I’ve been looking at the design of the new Libra coin (LBR) in the updated Libra Whitepaper. Here’s what I think the differences are between this new “synthetic” coin and the previous iteration of the coin as described in 2019. Hope it’s helpful!
Note, this is just my attempt to explain it with the information that is available. It is probably still subject to change. If you’ve found it useful, feel free to share!
Everyone seems to be interested in programmable money (and assets), but what exactly does this mean? This post explores the concept of programmable money – what is possible today, and what is possible with the help of smart contracts on blockchains.
Happy news! (and some insights into the mechanics of authoring and publishing a little further down the page)
I’ve just been told that the audiobook version of my book “The Basics of Bitcoins and Blockchains” is now available for preorder on Audible. It’s a great use of your Audible credits! If you’re not already on Audible, you get your first listen for free when you sign up. Click it!
This means you can upskill on bitcoin, blockchains, payments, and money when you’re out and about (ha)… Or more likely, when you’re inside, trying not to go insane, and wishing you could be out and about. What a great use of lockdown time!
Ray Dalio is one of the best economic thinkers alive. On 9 April 2020, TED interviewed him about what coronavirus means for the global economy. Here is my summary. Any errors, omissions, misunderstandings are mine.
Interviewer: Corey Hajim (TED) Interviewee: Ray Dalio, Founder of Bridgewater Associates Released 9 April 2020
I’m often asked for material about CBDCs (central bank digital currencies), blockchains / distributed ledgers, stablecoins, and cryptocurrencies. So here’s a list of reports from central banks, regulators, international organisations and other agencies. Enjoy!
This short blog post describes three different types of currency wars that seem to be happening at the moment.
The phrase “currency wars” is not new – typically is has referred to deliberate devaluation of one’s own currency to increase competitiveness of exports. If your currency is worth less, then your goods are cheaper to foreigners, so they buy more of them, which is generally good for your country.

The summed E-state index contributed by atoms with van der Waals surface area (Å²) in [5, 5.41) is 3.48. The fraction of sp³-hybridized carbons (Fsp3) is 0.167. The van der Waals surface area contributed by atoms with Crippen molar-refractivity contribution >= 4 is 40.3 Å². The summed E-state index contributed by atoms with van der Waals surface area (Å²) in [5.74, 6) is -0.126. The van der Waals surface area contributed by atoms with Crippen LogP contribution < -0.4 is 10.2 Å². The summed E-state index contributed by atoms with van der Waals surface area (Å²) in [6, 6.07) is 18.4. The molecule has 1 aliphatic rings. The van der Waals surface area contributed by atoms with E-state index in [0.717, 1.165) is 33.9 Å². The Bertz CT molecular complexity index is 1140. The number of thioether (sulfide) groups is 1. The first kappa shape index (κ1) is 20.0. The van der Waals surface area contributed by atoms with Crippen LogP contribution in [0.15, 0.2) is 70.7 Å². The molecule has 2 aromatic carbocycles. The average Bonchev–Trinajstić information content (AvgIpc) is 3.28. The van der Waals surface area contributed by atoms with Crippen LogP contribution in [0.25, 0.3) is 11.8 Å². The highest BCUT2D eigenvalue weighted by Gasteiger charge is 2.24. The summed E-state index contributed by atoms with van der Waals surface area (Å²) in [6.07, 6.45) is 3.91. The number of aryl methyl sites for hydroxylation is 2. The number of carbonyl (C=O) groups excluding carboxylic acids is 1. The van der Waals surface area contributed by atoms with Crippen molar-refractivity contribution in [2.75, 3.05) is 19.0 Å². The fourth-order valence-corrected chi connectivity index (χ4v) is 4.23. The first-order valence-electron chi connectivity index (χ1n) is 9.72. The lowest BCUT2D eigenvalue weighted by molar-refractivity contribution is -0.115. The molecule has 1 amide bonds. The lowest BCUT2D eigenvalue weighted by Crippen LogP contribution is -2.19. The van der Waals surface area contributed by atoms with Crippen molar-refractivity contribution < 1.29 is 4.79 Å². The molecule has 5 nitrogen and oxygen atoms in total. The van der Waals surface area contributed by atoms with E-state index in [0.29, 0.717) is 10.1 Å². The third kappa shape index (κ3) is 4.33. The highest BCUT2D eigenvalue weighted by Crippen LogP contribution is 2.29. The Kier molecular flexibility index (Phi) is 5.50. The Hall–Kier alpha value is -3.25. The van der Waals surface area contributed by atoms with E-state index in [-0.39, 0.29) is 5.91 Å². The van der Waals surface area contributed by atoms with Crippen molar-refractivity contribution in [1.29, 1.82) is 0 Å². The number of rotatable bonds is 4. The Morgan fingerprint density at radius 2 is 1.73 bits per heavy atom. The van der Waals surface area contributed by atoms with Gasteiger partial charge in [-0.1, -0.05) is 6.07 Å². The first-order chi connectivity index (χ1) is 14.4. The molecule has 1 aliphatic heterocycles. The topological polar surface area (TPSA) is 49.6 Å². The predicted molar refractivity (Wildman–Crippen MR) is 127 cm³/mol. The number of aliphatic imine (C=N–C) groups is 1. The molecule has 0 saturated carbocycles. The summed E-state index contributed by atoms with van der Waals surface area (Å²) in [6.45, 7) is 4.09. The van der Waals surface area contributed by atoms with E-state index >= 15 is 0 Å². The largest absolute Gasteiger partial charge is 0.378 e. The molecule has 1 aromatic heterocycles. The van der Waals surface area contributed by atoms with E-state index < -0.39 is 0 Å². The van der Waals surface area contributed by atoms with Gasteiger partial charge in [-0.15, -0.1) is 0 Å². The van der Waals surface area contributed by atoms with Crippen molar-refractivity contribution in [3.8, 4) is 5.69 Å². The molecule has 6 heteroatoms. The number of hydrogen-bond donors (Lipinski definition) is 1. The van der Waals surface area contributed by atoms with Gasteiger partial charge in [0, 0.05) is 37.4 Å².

Yet with increased discussion and relevance of fintech, wallets, central bank digital currencies, Libra, bitcoin, etc, it seems to me that there is more going on. I’ve identified three distinct wars (battles? fronts?) being fought:
In this post I discuss several differences between physical cash, and what I imagine retail Central Bank Digital Currencies (CBDCs) might end up looking like. The main differences between CBDCs and cash are accessibility, anonymity, and interest.
Accessibility means “who can use it?”. Pretty much anyone can use cash.
Anonymity describes how much information about the payer and recipient’s identity is needed to make a transaction. Cash doesn’t require the payer or recipient to provide any identity information.
Interest describes how much the number goes up if you leave it sitting in its natural state without lending it to anyone. Physical cash does not have interest.
Summary: Issuers of today’s fiat-backed stablecoins (such as PAX, USDC and TUSD) need to identify (or KYC) only those users who convert between bank account money and stablecoin, not all holders.
Some people might be surprised that intermediate users of stablecoin may transact without needing to being identified by the issuers. Yet few people know that there are kill-switches built in that can hinder bad actors. This arrangement can be described as permissioned pseudonymity. Stablecoin issuers have permission by their regulators to have pseudonymous users in their network.
Permissioned pseudonymity is positive for innovation while the industry explores the most productive uses for stablecoins.
This short post explores some of the additional value that tokenised assets on blockchains can add, over and above pure financial return.
The assets in question could be shares, or bonds, or other financial securities recorded as tokens on blockchains. Some assets may not even be not regarded as financial securities, due to what they represent and what is promised to the asset holders – these have been described as “utility tokens”.
Today, people typically buy financial securities purely for their financial return. A bond, loan, or other fixed income product, will give investors some amount of yield, usually commensurate to the amount of risk the investor is taking by providing their money.
Equity may give you slightly more than just a return: perhaps a vote at an annual shareholder meeting. However, most people don’t care about these votes. They just care about the share price going up, and dividends, if any. The crypto community describes this succinctly as #NumberGoUp.
Yet increasingly, tokens are being used creatively to incentivise and delight token holders.
The Bank of International Settlements (BIS) is now throwing their weight behind Central Bank Digital Currencies for household use (“Retail CBDCs”). For clarity, this doesn’t necessarily mean recording fiat currency as tokens on blockchains: regular account-based technology can also be used. But it means that households could store and spend fiat money digitally outside of a bank or other private sector company.